Why Can’t Santa Monica, California Succeed at Police Oversight and Reform?

Essay: Why Can’t Santa Monica, California Succeed at Police Oversight and Reform?

George Brown
George Brown, Executive Director of the Stanford Center for Racial Justice

Stanford Center for Racial Justice is introducing this four-part retrospective from Executive Director George Brown as part of our upcoming multimedia series, On The Ground: Police Reform in Santa Monica, California. He has unique insights from serving on a community advisory committee to recommend reforms in the aftermath of George Floyd’s May 2020 death, and later serving as the first Chair of Santa Monica’s Public Safety Reform and Oversight Commission.

In Part One below, he provides an overview of how Santa Monica first moved to address police reform and oversight, and then resisted its implementation. This is a paradox for a city that overwhelmingly votes for progressive issues and candidates in state and national elections. He poses the question: If Santa Monica cannot implement essential civilian oversight and police reform, then is it incorrect to label it a progressive city committed to racial justice? What are the implications for cities with similar demographic profiles?


The summer of 2020 was a period of turmoil, angst, and hope across the country. In the wake of mass protests in support of the Black Lives Matter movement, many organizations vowed to pursue anti-racist policies and work to dismantle systemic racism in the U.S. Hundreds of cities adopted the Obama Mayor’s Pledge, promising to pursue a variety of efforts to reckon with America’s history of racism. One of those cities was Santa Monica.

On May 31, 2020, the Santa Monica Police Department badly mishandled multiple disruptive events. The department under-policed certain criminal activities yet over-policed peaceful marchers. There were at least two groups of peaceful protesters in various locations. SMPD unleashed rubber bullets and tear gas on the marchers, resulting in chaos and injuries. They also mishandled mass arrests of protesters. Meanwhile, they chose not to protect local small businesses, allowing organized groups of criminals to blatantly and systematically break into and raid numerous stores and shops and shatter the community’s sense of safety and security. The police were overwhelmed, under-trained, mismanaged, and poorly led. They committed numerous violations of SMPD policies and practices. The finger-pointing and spin control started immediately, followed by self-serving and later genuine investigations. By late fall, the police chief resigned. The events of that day are an ongoing source of disagreement and division in the city, along with regular attempts at revisionist history.

Here’s the story of how Santa Monica failed on police reform.

Why Can't Santa Monica, California Succeed at Police Oversight and Reform? 1

City Pledges Reform

The Santa Monica City Council issued the following statement in June 2020:

The Council unanimously adopted the Obama Pledge to reform local police practices to limit use of force. Last week, following the widespread civic demonstrations that took place across the nation in reaction to the killings of George Floyd, Breonna Taylor, Ahmaud Arbery, and too many others, the Obama Foundation asked cities to commit to action and pledge to change policies to reduce police use of force. Mayor Kevin McKeown signed the pledge on June 4. Last night, the Council unanimously voted to adopt the pledge and directed staff to take four steps:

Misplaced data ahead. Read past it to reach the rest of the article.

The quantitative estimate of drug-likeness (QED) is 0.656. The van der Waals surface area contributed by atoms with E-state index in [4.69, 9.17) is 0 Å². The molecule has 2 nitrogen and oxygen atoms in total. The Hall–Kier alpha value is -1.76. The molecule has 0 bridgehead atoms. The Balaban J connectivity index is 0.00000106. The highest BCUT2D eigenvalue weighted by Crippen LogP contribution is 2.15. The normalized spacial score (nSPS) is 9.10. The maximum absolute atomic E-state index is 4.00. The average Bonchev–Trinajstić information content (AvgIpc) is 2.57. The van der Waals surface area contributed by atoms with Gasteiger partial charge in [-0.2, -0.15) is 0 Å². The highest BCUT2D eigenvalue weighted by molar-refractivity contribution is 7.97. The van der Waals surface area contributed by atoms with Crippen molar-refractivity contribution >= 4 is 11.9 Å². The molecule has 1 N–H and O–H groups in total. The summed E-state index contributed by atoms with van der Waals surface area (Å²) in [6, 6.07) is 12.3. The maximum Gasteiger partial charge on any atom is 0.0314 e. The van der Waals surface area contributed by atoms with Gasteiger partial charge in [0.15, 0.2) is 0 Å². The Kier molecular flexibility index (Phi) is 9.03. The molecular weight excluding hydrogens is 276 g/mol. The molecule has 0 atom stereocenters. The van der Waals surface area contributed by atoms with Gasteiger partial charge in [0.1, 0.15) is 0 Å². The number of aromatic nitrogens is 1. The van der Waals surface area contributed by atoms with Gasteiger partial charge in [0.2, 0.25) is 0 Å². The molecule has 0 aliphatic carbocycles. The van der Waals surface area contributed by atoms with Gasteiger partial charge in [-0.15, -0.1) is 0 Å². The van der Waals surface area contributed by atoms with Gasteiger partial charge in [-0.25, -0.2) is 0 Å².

• Review Santa Monica Police Department (SMPD) use of force policies. 
  • Engage with the Santa Monica community by including a diverse range of input, experiences, and stories in the review. 
  • Report out findings from the review to the Santa Monica community and seek feedback. 
  • Reform SMPD use of force policies based on the review. 

“The Obama Pledge commits us to a clear process for real change,” said McKeown. “The four points of review, engage, report, and reform create a blueprint for our community to come together, making sure all voices are heard and all facts are considered, as we implement deep and long-lasting change to eliminate institutional racism. This is a task we cannot delay. Our work will be swift, it will be inclusive, and it will reflect Santa Monica’s long history of caring about all members of our community.”

A Public Safety Advisory Committee is Formed

Around this time, I received a call from Santa Monica’s interim city manager inviting me to serve on a Public Safety Reform Advisory Committee (“PSRAC” or “Advisory Committee”) to help provide advice to the city about potential reforms to public safety approaches in the city. The Advisory Committee’s deadline for initial recommendations was early September.

I had been witnessing the seemingly endless tragedies of police aggression and killings of unarmed Black men and women for decades and feeling generally depressed about our society’s inability to address the long-standing challenges of policing in America and its disproportionate consequences for Black and Brown people. The disproportionate aggression towards and mistreatment of Black people by police has been extensively documented and researched over the past century. A recent book by Elizabeth Hinton, America on Fire, reviews in detail the many hundreds of rebellions during the mid-1960s and the ensuing decade that were catalyzed by chronic police abuse and excessive force. I believe that each of us sitting in a position to help address these historic challenges should find a way to make a difference.

I readily agreed to serve on the Advisory Committee and do my part to improve policing and public safety in Santa Monica.

I felt a sense of optimism. Now, perhaps things would change. The whole world watched George Floyd’s murder and erupted in protest. America was finally going to grapple with its long tragic history of how it had treated its Black citizens. Santa Monica, known for its progressive politics during the 1970s, could be a leader in advancing needed change.